Why does color vision improve in color-blind persons using these filter glasses from Enchroma? Will a color blind person be able to see the same colors on a television? I'm asking, because the colors for every point on a TV screen are combinations of red, blue and green.
Optical filters can optimize color contrast, but never restore color blindness. Filters remove colors, they can never add anything. However, glasses like this can prove helpful for certain sub-populations of people that are partially color blind.
First, the term color blindness is deceptive. It is better to talk about colour vision deficiency (CVD). This, because many people labeled as color blind in fact have all the red, green and blue cones like the normally-sighted. These people have protanomaly (abnormal, but still functional red cone photopigment), or deuteranomaly (abnormal green cone photopigment). These two conditions are mild and don't affect daily life too much (source: NEI / NIH).
The other two most common forms of CVD are protanopia and deuteranopia. Protanopes have no working red cone cells and deuteranopes have no green cones. These conditions are more severe and do affect daily life as color perception is compromised. These conditions can be coined color-blindness, as these folks miss one type of cone altogether (source: NEI / NIH).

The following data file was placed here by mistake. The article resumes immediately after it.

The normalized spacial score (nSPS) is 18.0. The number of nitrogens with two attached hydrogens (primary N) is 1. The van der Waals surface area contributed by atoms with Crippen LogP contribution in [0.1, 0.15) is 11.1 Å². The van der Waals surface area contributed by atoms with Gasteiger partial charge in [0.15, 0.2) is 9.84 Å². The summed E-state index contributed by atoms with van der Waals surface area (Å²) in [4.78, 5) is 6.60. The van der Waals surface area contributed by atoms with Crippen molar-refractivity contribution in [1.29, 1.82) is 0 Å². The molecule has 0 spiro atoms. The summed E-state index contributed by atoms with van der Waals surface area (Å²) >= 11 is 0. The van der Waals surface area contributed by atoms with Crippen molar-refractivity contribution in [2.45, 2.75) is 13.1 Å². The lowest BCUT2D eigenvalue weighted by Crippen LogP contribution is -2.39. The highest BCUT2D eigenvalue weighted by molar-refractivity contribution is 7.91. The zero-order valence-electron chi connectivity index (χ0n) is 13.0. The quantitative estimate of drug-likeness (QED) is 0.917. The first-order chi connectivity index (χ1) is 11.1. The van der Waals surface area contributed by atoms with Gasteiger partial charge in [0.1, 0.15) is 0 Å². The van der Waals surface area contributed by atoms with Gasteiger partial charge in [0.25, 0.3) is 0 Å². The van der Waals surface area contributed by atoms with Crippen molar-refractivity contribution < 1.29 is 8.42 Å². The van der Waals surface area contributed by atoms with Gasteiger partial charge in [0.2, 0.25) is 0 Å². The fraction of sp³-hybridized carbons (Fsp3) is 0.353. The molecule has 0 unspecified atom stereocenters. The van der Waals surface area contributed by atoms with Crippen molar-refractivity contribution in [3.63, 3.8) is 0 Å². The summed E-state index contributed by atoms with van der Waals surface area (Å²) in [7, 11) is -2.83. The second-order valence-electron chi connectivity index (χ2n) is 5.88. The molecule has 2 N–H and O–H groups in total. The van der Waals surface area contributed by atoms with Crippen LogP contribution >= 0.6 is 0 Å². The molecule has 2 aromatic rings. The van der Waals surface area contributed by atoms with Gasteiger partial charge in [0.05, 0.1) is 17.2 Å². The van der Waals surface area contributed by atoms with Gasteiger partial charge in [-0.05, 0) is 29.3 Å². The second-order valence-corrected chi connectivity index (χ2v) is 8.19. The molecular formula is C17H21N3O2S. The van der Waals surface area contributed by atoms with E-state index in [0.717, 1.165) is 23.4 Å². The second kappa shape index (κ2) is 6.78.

The glasses of Enchroma target the first two conditions, namely the anomalies and not protanopia or deuteronopia. The Technology page of Enchroma explains why. Basically, protanomaly and deuteranomaly are characterized by the red and green pigments having a shifted spectral maxima. The end result is the same, namely more overlap between the spectral absorbance curves (shown for deuteranopia in Fig. 1). In normal vision, the overlap is already pretty extensive, meaning that green light activates a large portion of red cones and vice versa. In protanopia or deuteronopia this effect is further increased, resulting in a degraded capability to separate reds and grees. For example, protanopes perceive reds, oranges, and yellows as greener, and colors are not as bright. Deuteranopes perceive yellows and greens as more red and they have difficulty telling violet from blue (source: NEI / NIH).
Fig. 1. Left: normal cone spectral distribution vision, right: cone distribution in Deuteranopes. source: Enchroma
What Enchroma has come up with is actually really clever (!) - they've put a spectral notch filter in place and wedge it in-between the red and green spectral optima, thereby removing the large area of overlap. This reduces brightness, but it will enhance contrast when the glasses are worn (Fig. 2).
Fig. 2. Spectral notch filter to enhance green-red color contrast. source: Enchroma
And yes, above considerations hold for any colored object, including monitor pixels.